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Exclusive: Democratic Senators Dump on Mortgage Review

By    |   Friday, 12 April 2013 12:54 PM

First, the disclaimer. I will never offer investment advice in these articles. The overriding reason is that this is the arrangement with the publisher. However, readers know they can turn to abundant media and get sell-side investment advice, and occasionally they can get advice from leading investors that is actually valuable.

As I write this, a couple “too big to fail” banks are about to report their so-called earnings, which might better be labeled “yearnings.” An important but generally neglected component of these so-called earnings is litigation expense, and regardless of what the banks report today, the truth, and you may be hearing it here first, is that nobody knows the true amounts. At an FDIC forum a couple years ago, a bank analyst complained that she can’t estimate litigation expense within a factor of 20.

I must also disclaim practicing law. But as one who has studied the subject, the law of torts evolves, and one can never tell when the courts are going to decide that what had been accepted practice by a given industry will be subjected to a standard of strict liability. From the standpoint of an investor, one can never tell when the market will recognize that such a change is taking place.

Lawyers are trained to reason by analogy, and they are required to demonstrate some ability to do this before they can even be admitted to study law. (Try to think back to when the law was considered to be a learned profession invested with great prestige.)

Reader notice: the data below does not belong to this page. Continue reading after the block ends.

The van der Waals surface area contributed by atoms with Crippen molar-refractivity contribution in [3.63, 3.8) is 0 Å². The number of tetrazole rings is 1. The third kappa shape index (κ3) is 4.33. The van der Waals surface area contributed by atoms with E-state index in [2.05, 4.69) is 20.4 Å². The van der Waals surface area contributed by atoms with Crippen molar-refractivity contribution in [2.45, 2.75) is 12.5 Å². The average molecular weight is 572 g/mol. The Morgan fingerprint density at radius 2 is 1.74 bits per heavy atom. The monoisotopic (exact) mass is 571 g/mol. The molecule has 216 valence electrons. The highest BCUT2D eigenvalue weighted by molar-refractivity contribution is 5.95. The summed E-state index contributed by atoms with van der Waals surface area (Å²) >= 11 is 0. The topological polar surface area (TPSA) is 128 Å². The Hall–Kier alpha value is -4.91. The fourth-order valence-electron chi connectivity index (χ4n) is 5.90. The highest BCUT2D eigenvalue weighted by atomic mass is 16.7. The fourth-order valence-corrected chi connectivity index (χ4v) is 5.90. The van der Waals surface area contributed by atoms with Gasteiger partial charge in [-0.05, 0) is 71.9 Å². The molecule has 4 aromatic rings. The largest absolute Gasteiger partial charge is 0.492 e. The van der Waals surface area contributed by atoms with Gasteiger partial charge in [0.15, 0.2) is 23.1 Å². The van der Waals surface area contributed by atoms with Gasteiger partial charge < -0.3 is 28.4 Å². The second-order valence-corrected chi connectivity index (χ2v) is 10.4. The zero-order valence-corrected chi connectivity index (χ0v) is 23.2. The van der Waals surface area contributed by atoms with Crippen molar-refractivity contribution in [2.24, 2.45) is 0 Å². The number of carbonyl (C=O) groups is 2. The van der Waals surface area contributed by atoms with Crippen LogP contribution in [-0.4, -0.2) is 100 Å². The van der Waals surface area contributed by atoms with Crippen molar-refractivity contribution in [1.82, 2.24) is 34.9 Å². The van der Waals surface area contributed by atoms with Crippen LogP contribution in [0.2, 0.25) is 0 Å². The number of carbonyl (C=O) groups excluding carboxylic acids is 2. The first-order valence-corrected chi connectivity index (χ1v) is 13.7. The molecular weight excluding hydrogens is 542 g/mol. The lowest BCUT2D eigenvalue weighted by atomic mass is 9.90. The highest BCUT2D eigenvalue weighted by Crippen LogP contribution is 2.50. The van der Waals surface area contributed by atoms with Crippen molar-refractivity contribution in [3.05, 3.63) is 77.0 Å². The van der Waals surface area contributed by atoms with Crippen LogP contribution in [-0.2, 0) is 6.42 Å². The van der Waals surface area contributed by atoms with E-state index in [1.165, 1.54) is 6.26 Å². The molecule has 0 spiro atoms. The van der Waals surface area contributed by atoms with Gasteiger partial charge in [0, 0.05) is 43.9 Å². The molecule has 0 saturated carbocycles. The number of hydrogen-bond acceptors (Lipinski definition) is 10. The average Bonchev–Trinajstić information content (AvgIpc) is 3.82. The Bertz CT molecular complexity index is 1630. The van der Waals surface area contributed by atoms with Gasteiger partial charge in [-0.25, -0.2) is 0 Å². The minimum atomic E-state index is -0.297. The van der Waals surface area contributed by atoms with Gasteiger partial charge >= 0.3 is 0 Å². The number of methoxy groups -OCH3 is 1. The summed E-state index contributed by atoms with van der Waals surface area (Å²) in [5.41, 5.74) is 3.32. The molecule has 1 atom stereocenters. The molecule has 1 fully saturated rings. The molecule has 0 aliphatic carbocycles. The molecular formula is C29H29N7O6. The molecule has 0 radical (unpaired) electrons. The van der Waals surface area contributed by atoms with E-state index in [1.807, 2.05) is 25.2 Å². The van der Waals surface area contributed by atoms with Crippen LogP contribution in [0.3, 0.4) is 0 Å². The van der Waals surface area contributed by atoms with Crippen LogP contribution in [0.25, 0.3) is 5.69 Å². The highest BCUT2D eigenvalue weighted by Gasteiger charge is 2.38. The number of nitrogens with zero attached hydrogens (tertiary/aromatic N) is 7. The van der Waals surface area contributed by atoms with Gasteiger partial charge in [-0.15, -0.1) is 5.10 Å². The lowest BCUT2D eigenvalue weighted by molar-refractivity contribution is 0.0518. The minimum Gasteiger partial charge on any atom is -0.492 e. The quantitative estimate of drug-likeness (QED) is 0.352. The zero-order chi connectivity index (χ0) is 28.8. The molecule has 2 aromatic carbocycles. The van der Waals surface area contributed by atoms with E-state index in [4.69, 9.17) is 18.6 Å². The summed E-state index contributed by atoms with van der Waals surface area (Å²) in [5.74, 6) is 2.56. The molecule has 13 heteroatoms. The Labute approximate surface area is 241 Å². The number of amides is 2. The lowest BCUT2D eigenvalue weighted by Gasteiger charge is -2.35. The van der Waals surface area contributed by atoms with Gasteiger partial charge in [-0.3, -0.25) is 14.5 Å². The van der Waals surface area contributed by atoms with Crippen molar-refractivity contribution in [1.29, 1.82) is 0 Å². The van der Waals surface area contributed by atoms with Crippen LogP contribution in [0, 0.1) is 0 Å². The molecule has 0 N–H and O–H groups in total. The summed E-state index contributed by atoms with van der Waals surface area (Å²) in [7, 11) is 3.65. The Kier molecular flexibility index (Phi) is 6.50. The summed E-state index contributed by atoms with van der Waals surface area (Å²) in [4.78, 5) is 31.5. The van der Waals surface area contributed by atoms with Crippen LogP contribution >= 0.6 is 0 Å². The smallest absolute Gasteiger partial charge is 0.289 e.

It wasn’t so long ago that the government-sponsored enterprises (GSEs), Fannie Mae and Freddie Mac, stood astride the world of a mortgage finance system that was “the envy of the world.” How do we know that?

The industry and its so-called regulators told us so. Sell-side analysts touted the industry, and its leader, Franklin Raines, former head of the federal Office of Management and Budget, proclaimed that his company, Fannie, was the best governed, most transparent financial company in the world and set a standard that the largest banks would do well to copy.

Of course, we know how that turned out, and even former employees were distressed to see much of their savings wiped out when Fannie and Freddie were finally placed into conservatorship at a cost of several hundred billion dollars, which was considered a lot of money before the advent of the Federal Reserve’s open-handed policy known by the Orwellian term “quantitative easing.”

For some unknown reason, sell-side analysts and so-called banking regulators, or “irregulators,” seem unable to appreciate the parallels between the too big to fail money center banks of today and the defunct GSEs of only a few years ago and, if the housing finance industry has its way, perhaps of tomorrow as well.

This phenomenon may be due to the fact that analysts and regulators see their mission as one of “restoring confidence” in the government-backed institutions. One would be well-advised, however, to recall the warning of American Enterprise Institute’s Alex Pollock that, “A confident investor is a stupid investor.”